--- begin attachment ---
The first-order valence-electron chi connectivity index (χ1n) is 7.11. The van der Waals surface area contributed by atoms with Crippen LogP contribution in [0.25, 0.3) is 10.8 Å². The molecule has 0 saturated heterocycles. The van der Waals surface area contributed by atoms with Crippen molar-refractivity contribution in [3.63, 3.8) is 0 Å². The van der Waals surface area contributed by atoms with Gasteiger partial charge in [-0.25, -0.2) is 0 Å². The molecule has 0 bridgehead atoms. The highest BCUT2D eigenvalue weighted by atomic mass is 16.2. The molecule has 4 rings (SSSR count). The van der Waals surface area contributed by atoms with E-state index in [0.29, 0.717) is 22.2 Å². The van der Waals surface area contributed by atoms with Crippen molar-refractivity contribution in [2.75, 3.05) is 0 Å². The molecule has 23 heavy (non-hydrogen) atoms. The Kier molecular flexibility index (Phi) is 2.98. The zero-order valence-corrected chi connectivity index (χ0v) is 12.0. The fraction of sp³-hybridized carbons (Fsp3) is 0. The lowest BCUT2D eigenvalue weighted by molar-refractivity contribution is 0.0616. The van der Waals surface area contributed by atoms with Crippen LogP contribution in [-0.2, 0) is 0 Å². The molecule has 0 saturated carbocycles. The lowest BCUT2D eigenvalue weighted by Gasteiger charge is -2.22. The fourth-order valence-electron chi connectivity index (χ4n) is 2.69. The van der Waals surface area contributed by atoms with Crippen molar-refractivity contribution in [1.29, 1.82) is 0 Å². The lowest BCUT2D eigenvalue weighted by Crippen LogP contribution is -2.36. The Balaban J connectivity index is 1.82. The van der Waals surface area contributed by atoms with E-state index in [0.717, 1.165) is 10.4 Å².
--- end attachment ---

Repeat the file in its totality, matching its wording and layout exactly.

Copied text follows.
The first-order valence-electron chi connectivity index (χ1n) is 7.11. The van der Waals surface area contributed by atoms with Crippen LogP contribution in [0.25, 0.3) is 10.8 Å². The molecule has 0 saturated heterocycles. The van der Waals surface area contributed by atoms with Crippen molar-refractivity contribution in [3.63, 3.8) is 0 Å². The van der Waals surface area contributed by atoms with Gasteiger partial charge in [-0.25, -0.2) is 0 Å². The molecule has 0 bridgehead atoms. The highest BCUT2D eigenvalue weighted by atomic mass is 16.2. The molecule has 4 rings (SSSR count). The van der Waals surface area contributed by atoms with E-state index in [0.29, 0.717) is 22.2 Å². The van der Waals surface area contributed by atoms with Crippen molar-refractivity contribution in [2.75, 3.05) is 0 Å². The molecule has 23 heavy (non-hydrogen) atoms. The Kier molecular flexibility index (Phi) is 2.98. The zero-order valence-corrected chi connectivity index (χ0v) is 12.0. The fraction of sp³-hybridized carbons (Fsp3) is 0. The lowest BCUT2D eigenvalue weighted by molar-refractivity contribution is 0.0616. The van der Waals surface area contributed by atoms with Crippen LogP contribution in [-0.2, 0) is 0 Å². The molecule has 0 saturated carbocycles. The lowest BCUT2D eigenvalue weighted by Gasteiger charge is -2.22. The fourth-order valence-electron chi connectivity index (χ4n) is 2.69. The van der Waals surface area contributed by atoms with Crippen molar-refractivity contribution in [1.29, 1.82) is 0 Å². The lowest BCUT2D eigenvalue weighted by Crippen LogP contribution is -2.36. The Balaban J connectivity index is 1.82. The van der Waals surface area contributed by atoms with E-state index in [0.717, 1.165) is 10.4 Å².